Environmental impact of nanoplastics from fragmentized consumer plastics
The smallest microplastics are called nanoplastics. Due to the small size, they are difficult to find and study, but have different biological impact then larger pieces of plastics. The project has used model polystyrene nanoplastics to fill knowledge gaps about life-time toxicity to filtrating zooplankton D. magna and to identify what proteins from the gut of D. magna bind to toxic and non-toxic nanoplastics. Nanoplastics in nature will come from break-down of larger plastics. The project has mechanically mimicked this process and produced nanoplastics from 8 different plastics and rubbers using 14 different daily used products.
The nanoplastics are irregular in shape and highly oxidized compared to the starting material. Nanoplastics from HDPE and PLA are not toxic to D. magna. On the contrary D. magna exhibit increased lifetime probably due to that the nanoplastics can support bacterial growth which can be used as food by D. magna. UV-irradiation further degraded polystyrene nanoplastics. This, together with the bacterial growth, may imply faster plastic degradation in nature than believed today.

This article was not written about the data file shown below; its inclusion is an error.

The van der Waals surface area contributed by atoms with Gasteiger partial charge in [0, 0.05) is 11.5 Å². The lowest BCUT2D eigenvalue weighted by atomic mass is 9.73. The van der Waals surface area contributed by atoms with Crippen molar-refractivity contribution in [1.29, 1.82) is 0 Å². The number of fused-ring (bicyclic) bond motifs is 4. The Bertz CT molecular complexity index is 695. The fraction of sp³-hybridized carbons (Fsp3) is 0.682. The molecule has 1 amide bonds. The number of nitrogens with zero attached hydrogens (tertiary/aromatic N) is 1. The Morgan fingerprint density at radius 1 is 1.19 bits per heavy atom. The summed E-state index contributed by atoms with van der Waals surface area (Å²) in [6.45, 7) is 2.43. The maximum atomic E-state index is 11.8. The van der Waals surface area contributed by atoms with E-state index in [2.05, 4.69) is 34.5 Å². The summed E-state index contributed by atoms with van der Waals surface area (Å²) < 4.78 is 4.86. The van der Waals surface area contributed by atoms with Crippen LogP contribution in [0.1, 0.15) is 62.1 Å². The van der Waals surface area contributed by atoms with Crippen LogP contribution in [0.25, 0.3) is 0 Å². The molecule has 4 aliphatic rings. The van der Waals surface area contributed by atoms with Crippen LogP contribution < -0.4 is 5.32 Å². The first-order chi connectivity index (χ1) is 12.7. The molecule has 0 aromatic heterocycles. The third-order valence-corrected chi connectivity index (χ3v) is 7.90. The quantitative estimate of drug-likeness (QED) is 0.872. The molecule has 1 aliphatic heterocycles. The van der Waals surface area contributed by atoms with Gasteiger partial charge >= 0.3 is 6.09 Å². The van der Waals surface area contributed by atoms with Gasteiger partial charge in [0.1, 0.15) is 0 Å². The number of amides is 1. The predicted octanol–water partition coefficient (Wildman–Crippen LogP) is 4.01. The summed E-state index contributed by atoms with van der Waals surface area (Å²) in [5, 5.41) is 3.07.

The project has been funded by the Swedish EPA’s environmental research grant, which aims to fund research in support of the Swedish EPA and the Swedish Marine and Water Authority’s knowledge needs.